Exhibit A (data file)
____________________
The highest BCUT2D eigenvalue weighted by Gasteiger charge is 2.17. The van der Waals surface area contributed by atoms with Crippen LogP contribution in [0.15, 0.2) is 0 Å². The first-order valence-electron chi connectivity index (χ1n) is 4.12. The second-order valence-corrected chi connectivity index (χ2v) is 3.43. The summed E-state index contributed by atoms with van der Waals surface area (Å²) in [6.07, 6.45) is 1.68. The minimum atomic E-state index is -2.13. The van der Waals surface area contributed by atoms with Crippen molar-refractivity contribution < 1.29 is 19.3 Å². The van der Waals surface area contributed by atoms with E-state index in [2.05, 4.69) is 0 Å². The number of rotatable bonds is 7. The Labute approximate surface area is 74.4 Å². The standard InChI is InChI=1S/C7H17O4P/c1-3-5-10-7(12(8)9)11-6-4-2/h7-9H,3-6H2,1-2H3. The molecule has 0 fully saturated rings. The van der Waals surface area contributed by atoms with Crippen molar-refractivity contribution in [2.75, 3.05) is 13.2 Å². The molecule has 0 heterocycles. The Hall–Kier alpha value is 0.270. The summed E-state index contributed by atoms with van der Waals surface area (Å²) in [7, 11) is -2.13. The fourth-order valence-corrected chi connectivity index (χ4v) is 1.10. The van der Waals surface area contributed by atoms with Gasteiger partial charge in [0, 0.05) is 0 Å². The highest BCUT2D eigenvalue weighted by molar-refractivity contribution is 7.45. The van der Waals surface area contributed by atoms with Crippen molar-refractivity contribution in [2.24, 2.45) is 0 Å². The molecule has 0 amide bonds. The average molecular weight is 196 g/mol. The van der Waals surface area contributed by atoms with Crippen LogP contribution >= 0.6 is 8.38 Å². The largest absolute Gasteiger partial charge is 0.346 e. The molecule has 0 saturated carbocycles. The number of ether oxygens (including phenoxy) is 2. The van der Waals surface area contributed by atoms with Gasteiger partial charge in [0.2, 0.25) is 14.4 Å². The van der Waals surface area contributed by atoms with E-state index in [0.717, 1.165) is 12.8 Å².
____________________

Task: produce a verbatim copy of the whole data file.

The highest BCUT2D eigenvalue weighted by Gasteiger charge is 2.17. The van der Waals surface area contributed by atoms with Crippen LogP contribution in [0.15, 0.2) is 0 Å². The first-order valence-electron chi connectivity index (χ1n) is 4.12. The second-order valence-corrected chi connectivity index (χ2v) is 3.43. The summed E-state index contributed by atoms with van der Waals surface area (Å²) in [6.07, 6.45) is 1.68. The minimum atomic E-state index is -2.13. The van der Waals surface area contributed by atoms with Crippen molar-refractivity contribution < 1.29 is 19.3 Å². The van der Waals surface area contributed by atoms with E-state index in [2.05, 4.69) is 0 Å². The number of rotatable bonds is 7. The Labute approximate surface area is 74.4 Å². The standard InChI is InChI=1S/C7H17O4P/c1-3-5-10-7(12(8)9)11-6-4-2/h7-9H,3-6H2,1-2H3. The molecule has 0 fully saturated rings. The van der Waals surface area contributed by atoms with Crippen molar-refractivity contribution in [2.75, 3.05) is 13.2 Å². The molecule has 0 heterocycles. The Hall–Kier alpha value is 0.270. The summed E-state index contributed by atoms with van der Waals surface area (Å²) in [7, 11) is -2.13. The fourth-order valence-corrected chi connectivity index (χ4v) is 1.10. The van der Waals surface area contributed by atoms with Gasteiger partial charge in [0, 0.05) is 0 Å². The highest BCUT2D eigenvalue weighted by molar-refractivity contribution is 7.45. The van der Waals surface area contributed by atoms with Crippen molar-refractivity contribution in [2.24, 2.45) is 0 Å². The molecule has 0 amide bonds. The average molecular weight is 196 g/mol. The van der Waals surface area contributed by atoms with Crippen LogP contribution >= 0.6 is 8.38 Å². The largest absolute Gasteiger partial charge is 0.346 e. The molecule has 0 saturated carbocycles. The number of ether oxygens (including phenoxy) is 2. The van der Waals surface area contributed by atoms with Gasteiger partial charge in [0.2, 0.25) is 14.4 Å². The van der Waals surface area contributed by atoms with E-state index in [0.717, 1.165) is 12.8 Å².